Cheat Code: How Will AI Affect Legal Research & Writing?

Legal research and writing had been the oldest of old school endeavors — even by the turn of this past century, lawyers and law students were still going to physical libraries, to leaf through paper books. 

Obviously, that changed significantly, with the advent of the internet, as law students and attorneys started researching and drafting online, including in real-time collaborative fashion. 

Now, as AI has come to the fore, legal research has been changing once again. 

So, what does this all mean for lovers of legal research and writing? 

We brought Ross Guberman of BriefCatch onto the Non-Eventcast podcast in order to find out.

I started the show by asking Ross about his experience starting a legal technology company, including getting to the point of raising capital (5:03). 

Next, we discuss whether and how Ross plans to utilize AI in his own product (7:32), before addressing what Ross thinks the future looks like for legal research and writing, including the effect of AI on that process (8:23).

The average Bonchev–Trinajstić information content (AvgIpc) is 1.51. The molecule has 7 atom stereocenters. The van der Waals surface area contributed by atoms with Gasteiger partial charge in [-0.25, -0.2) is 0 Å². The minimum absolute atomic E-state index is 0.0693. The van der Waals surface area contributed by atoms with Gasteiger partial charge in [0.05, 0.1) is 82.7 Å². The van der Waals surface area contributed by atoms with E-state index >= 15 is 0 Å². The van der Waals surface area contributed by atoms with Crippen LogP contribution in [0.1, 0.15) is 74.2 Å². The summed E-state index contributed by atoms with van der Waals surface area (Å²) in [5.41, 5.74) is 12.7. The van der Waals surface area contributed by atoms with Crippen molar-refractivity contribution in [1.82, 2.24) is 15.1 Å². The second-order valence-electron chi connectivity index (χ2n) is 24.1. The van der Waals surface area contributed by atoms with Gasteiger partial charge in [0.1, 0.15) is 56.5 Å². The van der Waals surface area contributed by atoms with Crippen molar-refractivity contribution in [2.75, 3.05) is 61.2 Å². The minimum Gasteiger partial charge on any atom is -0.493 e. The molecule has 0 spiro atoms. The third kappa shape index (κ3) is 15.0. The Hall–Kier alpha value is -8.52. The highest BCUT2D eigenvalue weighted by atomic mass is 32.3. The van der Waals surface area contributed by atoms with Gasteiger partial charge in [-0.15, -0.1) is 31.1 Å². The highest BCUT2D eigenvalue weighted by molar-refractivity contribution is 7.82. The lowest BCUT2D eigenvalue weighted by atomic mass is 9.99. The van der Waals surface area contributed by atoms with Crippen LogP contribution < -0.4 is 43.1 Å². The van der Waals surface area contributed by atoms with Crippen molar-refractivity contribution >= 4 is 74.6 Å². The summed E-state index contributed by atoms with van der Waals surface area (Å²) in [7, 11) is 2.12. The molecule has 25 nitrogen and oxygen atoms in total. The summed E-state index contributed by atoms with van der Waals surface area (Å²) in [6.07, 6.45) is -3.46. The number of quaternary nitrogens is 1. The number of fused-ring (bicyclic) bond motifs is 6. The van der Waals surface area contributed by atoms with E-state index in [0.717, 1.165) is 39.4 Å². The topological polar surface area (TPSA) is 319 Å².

After that, Ross talks about how AI will influence the legal profession as a whole, into the future (18:22), including the potential for custom GPTs for law firms (13:27). 

Ross also spends some time addressing grading in law school, when students are using AI (19:44). 

Finally, Ross talks about how judges are reacting to applications of AI (21:17), as well as addressing a recent case where a court required the disclosure of the use of AI by attorneys, and whether that will become a trend moving forward (20:53).

If you’re interested in the implications around the use of AI in the legal research and drafting space, we’ve got all the angles covered in this episode of the Non-Eventcast podcast.

Feel free to also check out the Non-Event’s Practice Management buyers guide to view the latest resources. (The Non-Event is supported by vendor sponsorships.)


Jared Correia, a consultant and legal technology expert, is the host of the Non-Eventcast, the featured podcast of the Above the Law Non-Event for Tech-Perplexed Lawyers. 


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JARED CORREIA